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Gareth Southgate: Made 'impossible' England job look possible

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Gareth Southgate said Mauricio Pochettino and Thomas Tuchel are eyeing up the England job because he has "made the impossible look possible."

Former Tottenham Hotspur and Paris Saint-Germain boss Pochettino said last week he was "open" to the idea of managing England if the role became available while Tuchel has privately circulated his interest following his departure from Chelsea.

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Southgate is under contract until 2024 but speculation persists that he could end a six-year tenure following the tournament in Qatar, particularly if England underperform.

Upon taking charge, England were mired in disappointment and controversy with Roy Hodgson sacked following a humiliating last-16 exit to Iceland at Euro 2016 and his successor Sam Allardyce axed following off-field controversy involving allegations of advising third parties on circumventing transfer regulations.

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Southgate has since guided England to the 2018 World Cup semifinals and last summer's delayed Euro 2020 final, losing to Italy in a penalty shoot-out, as the 52-year-old has made huge progress in what has been dubbed "the impossible job."

"Maybe we've made the impossible just look possible," Southgate said. "Yeah, look, maybe we've made it look possible and its exciting for other people and I can understand that.

"We want England to be competitive for years to come and I believe that our academy system has got that.

"I think there are challenges within that because we're back to 31 per cent of the league being eligible for England and only four or five exports of a high level so there are still some challenges for us in terms of development of players and opportunity for players.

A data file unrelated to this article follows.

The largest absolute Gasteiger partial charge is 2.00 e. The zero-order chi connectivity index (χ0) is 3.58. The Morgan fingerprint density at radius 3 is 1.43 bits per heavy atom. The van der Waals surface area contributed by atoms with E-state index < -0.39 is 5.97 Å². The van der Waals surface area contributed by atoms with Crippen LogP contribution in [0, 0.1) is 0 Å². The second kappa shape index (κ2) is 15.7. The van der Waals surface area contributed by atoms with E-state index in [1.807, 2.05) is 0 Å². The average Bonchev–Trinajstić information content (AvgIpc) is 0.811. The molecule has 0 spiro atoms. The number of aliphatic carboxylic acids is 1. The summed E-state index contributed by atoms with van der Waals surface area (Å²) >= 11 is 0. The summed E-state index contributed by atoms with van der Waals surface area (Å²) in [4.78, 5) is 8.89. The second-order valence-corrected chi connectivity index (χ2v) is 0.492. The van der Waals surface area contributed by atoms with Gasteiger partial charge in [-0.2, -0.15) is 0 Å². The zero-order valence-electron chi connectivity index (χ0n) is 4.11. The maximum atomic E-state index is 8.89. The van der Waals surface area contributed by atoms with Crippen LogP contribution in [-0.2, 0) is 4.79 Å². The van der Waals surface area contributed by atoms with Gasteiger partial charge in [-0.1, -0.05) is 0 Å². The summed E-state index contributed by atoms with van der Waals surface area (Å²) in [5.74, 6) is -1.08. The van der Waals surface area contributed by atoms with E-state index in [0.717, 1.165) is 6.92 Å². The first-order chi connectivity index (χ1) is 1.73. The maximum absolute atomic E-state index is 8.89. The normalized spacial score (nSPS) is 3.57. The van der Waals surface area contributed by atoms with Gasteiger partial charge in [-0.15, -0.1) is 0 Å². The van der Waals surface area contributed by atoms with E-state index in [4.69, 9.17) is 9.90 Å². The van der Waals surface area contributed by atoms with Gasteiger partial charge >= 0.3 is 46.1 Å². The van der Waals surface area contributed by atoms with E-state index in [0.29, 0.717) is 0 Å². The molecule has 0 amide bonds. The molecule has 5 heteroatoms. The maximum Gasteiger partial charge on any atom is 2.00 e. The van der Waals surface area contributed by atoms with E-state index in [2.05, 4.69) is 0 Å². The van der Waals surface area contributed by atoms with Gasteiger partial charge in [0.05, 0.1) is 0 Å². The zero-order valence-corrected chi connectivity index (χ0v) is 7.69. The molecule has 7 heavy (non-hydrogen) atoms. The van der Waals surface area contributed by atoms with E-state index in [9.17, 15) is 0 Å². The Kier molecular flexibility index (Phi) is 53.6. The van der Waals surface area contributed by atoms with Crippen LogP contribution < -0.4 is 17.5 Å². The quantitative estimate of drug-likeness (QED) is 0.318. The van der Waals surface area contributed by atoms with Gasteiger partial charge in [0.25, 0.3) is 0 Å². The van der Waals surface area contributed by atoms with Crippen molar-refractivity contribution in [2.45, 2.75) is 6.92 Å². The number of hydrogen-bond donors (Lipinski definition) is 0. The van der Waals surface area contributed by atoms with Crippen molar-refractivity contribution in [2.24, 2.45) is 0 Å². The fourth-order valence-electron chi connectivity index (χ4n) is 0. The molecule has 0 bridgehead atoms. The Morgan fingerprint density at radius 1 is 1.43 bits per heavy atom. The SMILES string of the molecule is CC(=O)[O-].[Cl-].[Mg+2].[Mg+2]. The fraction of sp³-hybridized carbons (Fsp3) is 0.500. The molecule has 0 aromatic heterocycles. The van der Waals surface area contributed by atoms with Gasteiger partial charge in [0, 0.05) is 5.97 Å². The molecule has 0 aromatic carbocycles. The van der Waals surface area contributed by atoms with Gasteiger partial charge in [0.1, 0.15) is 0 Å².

"But we have also got some good players and we should be competitive for the next six, eight years with this group."

England face Iran in their Group B opener on Monday and despite the progress England have made, they still have just one tournament success to their name -- the 1966 World Cup.

They arrive here in Qatar as one of the favourites and Southgate believes England must now establish themselves as serial tournament challengers.

He said: "It is hard to talk about form because you are always six weeks, two months between games in international football so what actually is form?"

"What there is, is pedigree. We want to be a Germany, who when I was looking at their Wikipedia page: four golds, four silvers, four bronzes, European Championships three goals, three silvers, three bronzes.

"Yeah, our page didn't quite look like that but we'd love it if it did in 40 years' time and that should be our aim, to be consistently challenging."

James Maddison missed England's final training session at their Al Wakrah base on Sunday as he continues to recover from a knee problem and Southgate said on Sunday he would miss the match against Iran. Kyle Walker is unlikely to feature following groin surgery.

Regardless of his future with the Three Lions, Southgate's opposing number in the Iran dugout had the highest of praise for the England manager on Sunday.

In his fourth successive World Cup as a national team coach, Iran's Carlos Queiroz, a former Real Madrid and Portugal manager, said Southgate's England had been one of the world's best since the 2018 World Cup, having mastered football's basics.

"The new generation that Gareth Southgate is bringing for the national team, in my opinion, is probably the most talented, most competitive English national team since 1966," he told a news conference on Sunday.

"This team, it is very, very functional, very practical, very realistic."